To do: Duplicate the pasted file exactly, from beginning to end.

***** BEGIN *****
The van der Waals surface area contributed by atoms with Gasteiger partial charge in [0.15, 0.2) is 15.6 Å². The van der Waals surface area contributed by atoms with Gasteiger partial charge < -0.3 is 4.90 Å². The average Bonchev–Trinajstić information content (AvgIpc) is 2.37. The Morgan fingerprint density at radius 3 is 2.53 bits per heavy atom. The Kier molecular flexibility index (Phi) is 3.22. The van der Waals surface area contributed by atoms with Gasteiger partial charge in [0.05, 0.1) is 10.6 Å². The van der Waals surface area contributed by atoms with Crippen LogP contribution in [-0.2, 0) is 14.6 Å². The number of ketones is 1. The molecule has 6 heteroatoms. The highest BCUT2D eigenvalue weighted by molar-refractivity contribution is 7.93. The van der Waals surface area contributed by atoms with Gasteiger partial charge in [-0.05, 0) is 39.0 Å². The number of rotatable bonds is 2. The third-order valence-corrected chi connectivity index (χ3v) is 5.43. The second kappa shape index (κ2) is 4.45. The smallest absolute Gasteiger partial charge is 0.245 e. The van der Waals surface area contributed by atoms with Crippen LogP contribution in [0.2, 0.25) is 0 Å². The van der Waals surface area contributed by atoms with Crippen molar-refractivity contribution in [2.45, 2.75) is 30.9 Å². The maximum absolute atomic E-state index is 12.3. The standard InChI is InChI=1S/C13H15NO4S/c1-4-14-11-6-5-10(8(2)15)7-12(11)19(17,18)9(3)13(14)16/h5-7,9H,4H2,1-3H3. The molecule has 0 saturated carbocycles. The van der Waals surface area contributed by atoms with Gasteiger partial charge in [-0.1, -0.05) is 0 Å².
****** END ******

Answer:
The van der Waals surface area contributed by atoms with Gasteiger partial charge in [0.15, 0.2) is 15.6 Å². The van der Waals surface area contributed by atoms with Gasteiger partial charge < -0.3 is 4.90 Å². The average Bonchev–Trinajstić information content (AvgIpc) is 2.37. The Morgan fingerprint density at radius 3 is 2.53 bits per heavy atom. The Kier molecular flexibility index (Phi) is 3.22. The van der Waals surface area contributed by atoms with Gasteiger partial charge in [0.05, 0.1) is 10.6 Å². The van der Waals surface area contributed by atoms with Crippen LogP contribution in [-0.2, 0) is 14.6 Å². The number of ketones is 1. The molecule has 6 heteroatoms. The highest BCUT2D eigenvalue weighted by molar-refractivity contribution is 7.93. The van der Waals surface area contributed by atoms with Gasteiger partial charge in [-0.05, 0) is 39.0 Å². The number of rotatable bonds is 2. The third-order valence-corrected chi connectivity index (χ3v) is 5.43. The second kappa shape index (κ2) is 4.45. The smallest absolute Gasteiger partial charge is 0.245 e. The van der Waals surface area contributed by atoms with Crippen LogP contribution in [0.2, 0.25) is 0 Å². The van der Waals surface area contributed by atoms with Crippen molar-refractivity contribution in [2.45, 2.75) is 30.9 Å². The maximum absolute atomic E-state index is 12.3. The standard InChI is InChI=1S/C13H15NO4S/c1-4-14-11-6-5-10(8(2)15)7-12(11)19(17,18)9(3)13(14)16/h5-7,9H,4H2,1-3H3. The molecule has 0 saturated carbocycles. The van der Waals surface area contributed by atoms with Gasteiger partial charge in [-0.1, -0.05) is 0 Å².